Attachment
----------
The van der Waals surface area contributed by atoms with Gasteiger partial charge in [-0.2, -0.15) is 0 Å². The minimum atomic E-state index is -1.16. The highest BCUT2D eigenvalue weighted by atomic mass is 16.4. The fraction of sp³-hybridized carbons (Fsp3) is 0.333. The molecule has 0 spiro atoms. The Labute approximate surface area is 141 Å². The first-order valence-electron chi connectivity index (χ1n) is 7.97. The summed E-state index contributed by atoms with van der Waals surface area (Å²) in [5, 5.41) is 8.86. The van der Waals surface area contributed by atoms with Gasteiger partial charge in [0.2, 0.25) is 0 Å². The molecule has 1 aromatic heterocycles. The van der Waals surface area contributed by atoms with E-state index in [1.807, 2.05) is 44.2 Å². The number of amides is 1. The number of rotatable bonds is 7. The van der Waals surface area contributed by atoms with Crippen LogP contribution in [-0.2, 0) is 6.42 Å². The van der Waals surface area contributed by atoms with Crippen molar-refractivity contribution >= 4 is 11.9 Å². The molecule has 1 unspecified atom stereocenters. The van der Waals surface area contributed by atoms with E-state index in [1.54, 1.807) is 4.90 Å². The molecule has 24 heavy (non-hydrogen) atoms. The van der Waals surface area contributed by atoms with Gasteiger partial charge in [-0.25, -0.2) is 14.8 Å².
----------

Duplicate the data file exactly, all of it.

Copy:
The van der Waals surface area contributed by atoms with Gasteiger partial charge in [-0.2, -0.15) is 0 Å². The minimum atomic E-state index is -1.16. The highest BCUT2D eigenvalue weighted by atomic mass is 16.4. The fraction of sp³-hybridized carbons (Fsp3) is 0.333. The molecule has 0 spiro atoms. The Labute approximate surface area is 141 Å². The first-order valence-electron chi connectivity index (χ1n) is 7.97. The summed E-state index contributed by atoms with van der Waals surface area (Å²) in [5, 5.41) is 8.86. The van der Waals surface area contributed by atoms with Gasteiger partial charge in [0.2, 0.25) is 0 Å². The molecule has 1 aromatic heterocycles. The van der Waals surface area contributed by atoms with E-state index in [1.807, 2.05) is 44.2 Å². The number of amides is 1. The number of rotatable bonds is 7. The van der Waals surface area contributed by atoms with Crippen LogP contribution in [-0.2, 0) is 6.42 Å². The van der Waals surface area contributed by atoms with Crippen molar-refractivity contribution >= 4 is 11.9 Å². The molecule has 1 unspecified atom stereocenters. The van der Waals surface area contributed by atoms with E-state index in [1.54, 1.807) is 4.90 Å². The molecule has 24 heavy (non-hydrogen) atoms. The van der Waals surface area contributed by atoms with Gasteiger partial charge in [-0.25, -0.2) is 14.8 Å².